Saturday, December 20, 2014
Reviewed by Carol
Recommended for fans of supernatural mysteries ★ ★ ★ ★ 1/2
I haven’t yet been able to review a Peter Grant book immediately after finishing. I suppose I’m basking in book afterglow. Once again, Aaronovitch writes an engrossing, unpredictable urban fantasy, perhaps his best yet. A good story, a generous sprinkling of dark police humor, decent police procedural all combine for a read that fully occupied my Sunday afternoon.
Chuckles as I started:
Sarcasm about family:
“I sighed–policing would be so much easier if people didn’t have concerned relatives. The murder rate would be much lower, for one thing.”
“‘I’m fairly certain you’re violating our human rights here,’ she said.
‘No,’ I said with the absolute certainty of a man who’d taken a moment to look up the relevant legislation before leaving home.”
“I made a mental note to wheedle the list of old codgers out of Nightengale and get it properly sorted into a database. Hugh’s ‘grapevine’ might be a useful source of information. If I’d been about four ranks higher up the heirarchy I’d have regarded it as an opportunity to realise additional intelligence assets through enhanced stakeholder engagement. But I’m just a constable so I didn’t.”
Okay, maybe that’s not that funny. I thought so, but then I’m the sort to read the corporate bulletins, marveling at the abuse of language and meaning.
What I really love about Aaronovich–srsly, now–is that he brings a much looked for but seldom found level of social commentary to his urban fantasy. Grant has dark skin, and is painfully obvious out in the posh suburbs. At one point, there’s a nice little aside when he notes the casual joking racism from an officer he’s just met. He considers his normal snide comment, half laughing, half calling it out but then decides to let it go with the assumption that the officer wouldn’t even recognize the rebuke. I’m always impressed the way Aaronovich weaves multiculturalism into his tales, in the most ideal of ways: acknowledging a different cultural experience, but not fetishizing it or diminutizing the truth of the experience. Grant understands the because he is a dark-skinned copper he will end up being ‘poster boy’ for the investigation. There’s a world of cynicism, weariness and acceptance in the role he plays for the suburban police.
Grant has his own prejudices about the country, partly because he feels so out of his element, only going into the country when required on school trips.
“The air was still fresh but the sun was already sucking up the moisture from the fields and you didn’t need to be chewing on a straw to know it was going to be another hot day.”
There’s also writing that is nicely balanced between description and action, occasionally even making a foray into lyricism:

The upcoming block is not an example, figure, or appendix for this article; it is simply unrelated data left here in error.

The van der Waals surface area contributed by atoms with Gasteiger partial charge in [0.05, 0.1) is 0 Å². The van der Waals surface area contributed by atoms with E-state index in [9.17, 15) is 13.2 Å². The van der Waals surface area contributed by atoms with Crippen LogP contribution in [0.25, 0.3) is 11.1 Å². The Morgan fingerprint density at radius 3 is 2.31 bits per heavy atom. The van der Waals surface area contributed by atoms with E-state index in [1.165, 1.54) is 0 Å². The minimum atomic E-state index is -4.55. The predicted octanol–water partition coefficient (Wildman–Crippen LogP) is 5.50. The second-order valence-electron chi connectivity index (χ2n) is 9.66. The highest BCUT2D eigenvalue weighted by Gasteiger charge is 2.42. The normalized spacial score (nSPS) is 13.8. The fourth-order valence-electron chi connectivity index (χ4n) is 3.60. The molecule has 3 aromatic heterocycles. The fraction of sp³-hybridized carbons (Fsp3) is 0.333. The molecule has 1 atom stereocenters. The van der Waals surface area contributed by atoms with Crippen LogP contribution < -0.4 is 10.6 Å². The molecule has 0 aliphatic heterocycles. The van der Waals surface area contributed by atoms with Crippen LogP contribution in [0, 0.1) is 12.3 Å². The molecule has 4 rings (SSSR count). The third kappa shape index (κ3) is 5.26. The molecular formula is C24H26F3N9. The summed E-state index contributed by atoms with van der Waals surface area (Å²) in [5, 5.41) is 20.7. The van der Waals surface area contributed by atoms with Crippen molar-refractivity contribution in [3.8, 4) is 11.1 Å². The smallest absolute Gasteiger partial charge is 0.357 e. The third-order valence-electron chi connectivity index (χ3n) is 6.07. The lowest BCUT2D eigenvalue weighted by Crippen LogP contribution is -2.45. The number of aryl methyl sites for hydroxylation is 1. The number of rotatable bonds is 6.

“The pack [of reporters] has swept back into the village less than ten minutes after they’d left, and come boiling up the cul-de-sac like the return of a tide, licking at my heels as I ran up the path and only stopping at the hedge line because it was held by a special constable called Sally Donnahyde who was a primary school teacher in her other job and so wasn’t going to take any lip from a bunch of journalists. The kitchen was at the back of the house, but I could still here them as a restless murmur, like surf on a pebble beach.”
Oh yes, I liked the mystery, one of the most coherent storylines yet. The supernatural take is interesting, even if it comes to a somewhat familiar ending, but I appreciate the modern twist. It did trouble me somewhat that this might be a plot point that comes back to bite Peter in the butt, which led to unpleasant echoes of Dresden. But again, that’s what fairy tales and mythology is about, putting the storyteller’s spin on a cultural archetype.
Characterization is decent, with the majority of time spent on Peter. I don’t mind; he’s an interesting, thoughtful lead. I came to like his country partner. This time, Beverly Brook’s role seemed appropriate and a little more fleshed out, if still slightly incoherent (must she always speak in riddles? must we have weird watery dalliances?)
In a rare moment for me, I would have liked a little more punctuation; at times it takes a minute to figure out the inflection (see above quote). But that’s a stylistic quibble.
The ending, perhaps, was almost the least satisfying part of the story. Oh, don’t worry; everything wraps up nicely with no nasty cliffhangers, except that giant multi-book arc that’s going on. No, it is that the ending seemed a little too cinematic, and meant to appeal to the current UF reader, instead of being more character consistent. But that’s me, and I’d be happy to discuss below with spoiler tags.
Still, Peter Grant remains one of the most consistently satisfying UF series out there, and I remain committed to reading whatever Aaronovitch releases.
Four and a half country stars